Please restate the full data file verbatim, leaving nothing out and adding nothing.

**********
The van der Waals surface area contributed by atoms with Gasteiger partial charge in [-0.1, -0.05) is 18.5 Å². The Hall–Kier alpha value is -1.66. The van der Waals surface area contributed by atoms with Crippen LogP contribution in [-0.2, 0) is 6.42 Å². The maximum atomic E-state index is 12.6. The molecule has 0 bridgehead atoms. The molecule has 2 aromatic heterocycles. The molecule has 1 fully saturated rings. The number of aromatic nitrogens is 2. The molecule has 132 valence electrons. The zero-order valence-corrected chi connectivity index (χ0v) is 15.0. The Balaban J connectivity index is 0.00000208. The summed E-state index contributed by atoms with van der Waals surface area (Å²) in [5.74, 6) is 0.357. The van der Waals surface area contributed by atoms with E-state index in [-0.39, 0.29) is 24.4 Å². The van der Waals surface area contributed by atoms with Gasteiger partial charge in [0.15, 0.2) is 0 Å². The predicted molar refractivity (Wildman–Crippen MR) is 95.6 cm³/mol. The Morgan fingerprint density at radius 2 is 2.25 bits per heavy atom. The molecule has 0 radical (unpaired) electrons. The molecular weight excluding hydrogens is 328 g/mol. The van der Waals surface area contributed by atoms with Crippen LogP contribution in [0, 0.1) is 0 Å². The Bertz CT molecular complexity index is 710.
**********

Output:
The van der Waals surface area contributed by atoms with Gasteiger partial charge in [-0.1, -0.05) is 18.5 Å². The Hall–Kier alpha value is -1.66. The van der Waals surface area contributed by atoms with Crippen LogP contribution in [-0.2, 0) is 6.42 Å². The maximum atomic E-state index is 12.6. The molecule has 0 bridgehead atoms. The molecule has 2 aromatic heterocycles. The molecule has 1 fully saturated rings. The number of aromatic nitrogens is 2. The molecule has 132 valence electrons. The zero-order valence-corrected chi connectivity index (χ0v) is 15.0. The Balaban J connectivity index is 0.00000208. The summed E-state index contributed by atoms with van der Waals surface area (Å²) in [5.74, 6) is 0.357. The van der Waals surface area contributed by atoms with E-state index in [-0.39, 0.29) is 24.4 Å². The van der Waals surface area contributed by atoms with Gasteiger partial charge in [0.15, 0.2) is 0 Å². The predicted molar refractivity (Wildman–Crippen MR) is 95.6 cm³/mol. The Morgan fingerprint density at radius 2 is 2.25 bits per heavy atom. The molecule has 0 radical (unpaired) electrons. The molecular weight excluding hydrogens is 328 g/mol. The van der Waals surface area contributed by atoms with Crippen LogP contribution in [0, 0.1) is 0 Å². The Bertz CT molecular complexity index is 710.